You can barely keep your eyes open, but as soon as you go to bed your brain seems to kick into overdrive…worrying about everything, reliving old mistakes, and dreading future problems that may or may not actually happen.
It’s not just you. Rebecca Robbins, an instructor in the division of sleep medicine for Harvard Medical School, has some relaxation techniques you can use to get your brain to stop keeping you up at night. She says these exercises are “tools in your tool kit for better sleep.” The five techniques:
- Controlled deep breathing – A way to calm your body and mind that has science behind it. Deep breathing techniques like diaphragmatic breathing, as you breathe in deeply through your nose to a count of six, then breathe out for a six-count. Stay “in the moment” and focus all of your senses to follow the air in and out, and if your mind wanders…that’s okay. Just bring your focus back to your breathing.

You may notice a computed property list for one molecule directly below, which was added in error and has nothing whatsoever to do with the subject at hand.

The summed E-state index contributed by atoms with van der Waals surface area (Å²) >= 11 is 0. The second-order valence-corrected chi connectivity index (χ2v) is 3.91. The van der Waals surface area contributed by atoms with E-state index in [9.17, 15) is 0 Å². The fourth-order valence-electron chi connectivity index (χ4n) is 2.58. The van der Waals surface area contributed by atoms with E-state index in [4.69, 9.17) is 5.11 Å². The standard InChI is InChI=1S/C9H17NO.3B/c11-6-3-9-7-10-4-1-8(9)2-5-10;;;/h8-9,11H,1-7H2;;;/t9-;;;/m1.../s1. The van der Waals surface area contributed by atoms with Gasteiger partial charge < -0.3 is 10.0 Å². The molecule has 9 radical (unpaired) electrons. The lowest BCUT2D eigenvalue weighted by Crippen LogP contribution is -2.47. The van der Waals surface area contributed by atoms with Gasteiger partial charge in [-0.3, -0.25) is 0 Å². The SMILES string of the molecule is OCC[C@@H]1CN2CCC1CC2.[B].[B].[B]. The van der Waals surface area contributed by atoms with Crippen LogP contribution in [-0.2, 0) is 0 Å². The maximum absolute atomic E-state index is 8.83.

- Meditation – This centuries-old practice can do more than just help you sleep. A study found that just 30 minutes of meditation every day over the course of two weeks changes the function and structure of the brain.
- Visualization – Picture a calm, peaceful spot in your mind and fill it with detail, picturing the feeling of the sun on your skin and the smells in the air. You can also visualize your body relaxing.
- Progressive muscle relaxation – You’re tense when you go to bed and you might not even realize it, and this technique can help your body relax. Starting at your head you tightly tense your muscles for ten seconds while breathing in, then relax while breathing out, then move to the next lowest muscles.
- Set up a ‘worry time’ before bed – Get your worry out of the way. Experts say that scheduling a time to worry about the things you usually worry about while trying to go to sleep will help you avoid the worry when you lay down, including making a list of things you need to do tomorrow and emailing it to yourself before bed.